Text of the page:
How much do you have saved for your health care needs in the future? That's the question on the minds of millions of Americans whether they're HSA holders or not.
In last week's column, we examined the efforts employers are taking on their own to support their employees' health and financial well-being through wellness programs, but in this week's edition of HSA Headlines, we'll look at the obstacles seniors still have to overcome in their HSA management and how the overall lines between patients and consumers have begun to blur.
HSA Savings for Seniors Who Want to Work Longer - Judy Faust Hartnett, PlanSponsor
The retirement potential of an HSA is among the most compelling reasons to enroll in one of these accounts, with the tax penalty for non-medical expenses waived once you reach Medicare eligibility at age 65. But the catch is, you can't contribute to an HSA if you're enrolled in Medicare, and with 25.2% of Americans 65 and older still participating in the labor force (U.S. Bureau of Labor Statistics), that's a lot of people who are missing out on prime earning years!
Luckily, a road map to a solution is already available. A bill which was passed by the U.S. House of Representatives in July 2018 called H.R. 6311: "Increasing Access to Lower Premium Plans and Expanding Health Savings Accounts Act of 2018" would have allowed participants enrolled in Medicare Part A and a qualified high-deductible health plan (HDHP) to continue making HSA contributions after Medicare enrollment.
However, with a new Congress seated in January, this bill would need to be reintroduced again. Health care is a somewhat contentious issue, and a presidential election is just around the corner, so it's not as likely a new version of this bill will be introduced soon. But with a previous precedent in place, it will be much easier to revive and make this HSA when the time is right. As always, it's not easy to predict what could happen, so stay tuned!
$10 Billion In Annual U.S. DTC Healthcare Advertising Indicates Merging Of Patient And Consumer - Joshua Cohen, Forbes
For millions of HSA uses, shopping around for the best price for health products and services is a fact of life. But in a perfect world, medical care should be about the best possible treatment method as discussed with your doctor and your own personal preferences without having to worry about cost - you can be a patient, not a shopper. But the current health care system is not exactly sympathetic to that mindset, but given the ever-rising price of health care, cost considerations are a fact of life in America's health care system.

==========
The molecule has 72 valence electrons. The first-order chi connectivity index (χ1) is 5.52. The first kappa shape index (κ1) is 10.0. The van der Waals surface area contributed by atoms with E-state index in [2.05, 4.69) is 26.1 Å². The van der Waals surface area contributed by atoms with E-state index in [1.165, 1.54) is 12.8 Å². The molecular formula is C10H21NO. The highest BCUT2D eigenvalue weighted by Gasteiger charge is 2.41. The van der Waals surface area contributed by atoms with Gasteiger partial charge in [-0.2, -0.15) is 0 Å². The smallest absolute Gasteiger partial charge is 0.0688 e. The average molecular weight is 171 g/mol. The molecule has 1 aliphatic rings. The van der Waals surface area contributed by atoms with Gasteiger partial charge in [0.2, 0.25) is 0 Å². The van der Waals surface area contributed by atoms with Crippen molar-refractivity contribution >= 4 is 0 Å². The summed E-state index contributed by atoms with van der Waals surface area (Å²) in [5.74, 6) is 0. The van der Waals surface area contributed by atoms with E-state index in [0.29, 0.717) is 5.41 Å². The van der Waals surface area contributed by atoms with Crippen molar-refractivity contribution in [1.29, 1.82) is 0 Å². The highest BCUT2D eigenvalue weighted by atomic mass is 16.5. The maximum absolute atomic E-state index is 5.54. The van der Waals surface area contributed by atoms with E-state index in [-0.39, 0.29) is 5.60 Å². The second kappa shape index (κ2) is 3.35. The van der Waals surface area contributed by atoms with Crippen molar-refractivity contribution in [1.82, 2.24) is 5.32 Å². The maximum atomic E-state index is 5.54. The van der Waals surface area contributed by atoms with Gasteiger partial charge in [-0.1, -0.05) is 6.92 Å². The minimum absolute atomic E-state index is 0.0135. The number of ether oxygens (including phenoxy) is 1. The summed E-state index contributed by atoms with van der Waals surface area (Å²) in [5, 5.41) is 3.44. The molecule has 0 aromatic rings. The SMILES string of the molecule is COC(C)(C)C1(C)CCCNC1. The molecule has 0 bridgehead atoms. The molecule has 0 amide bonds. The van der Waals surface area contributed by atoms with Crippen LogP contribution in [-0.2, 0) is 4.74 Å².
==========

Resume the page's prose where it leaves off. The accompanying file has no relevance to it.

A new study from the Dartmouth Institute for Health Policy and Clinical Practice examined how marketing of prescription drugs, disease awareness, health services, and laboratory tests in the United States changed from 1997 through 2016, and one of the most compelling pieces of data is that $10 billion is spent annually on direct-to-consumer health care advertising. That number is impressive enough on its own, but the study authors concluded that all of this spending could be a mixed bag for consumers.
For one, much of this direct-to-consumer spending is directed toward doctors, not patients. Flashy marketing and incentives could convince doctors to go with higher-priced options, while patients are left to cover the cost.
On the patient side, while this advertising can be helpful for those who may not be aware of certain treatment options for some conditions, these ads could also convince patients to go for unnecessary tests and consultations. Ultimately, studies like this show that there is a lot of noise out there in the greater health care market, and it's up to benefits and health care professionals alike to show patients the best way forward for their overall well-being.
HSA Headlines is a weekly roundup of the latest, most relevant news and conversations about your health savings. It appears every Friday, exclusively on the HSA Learning Center. And for more about your physical and financial well-being, be sure to follow us on Facebook and Twitter.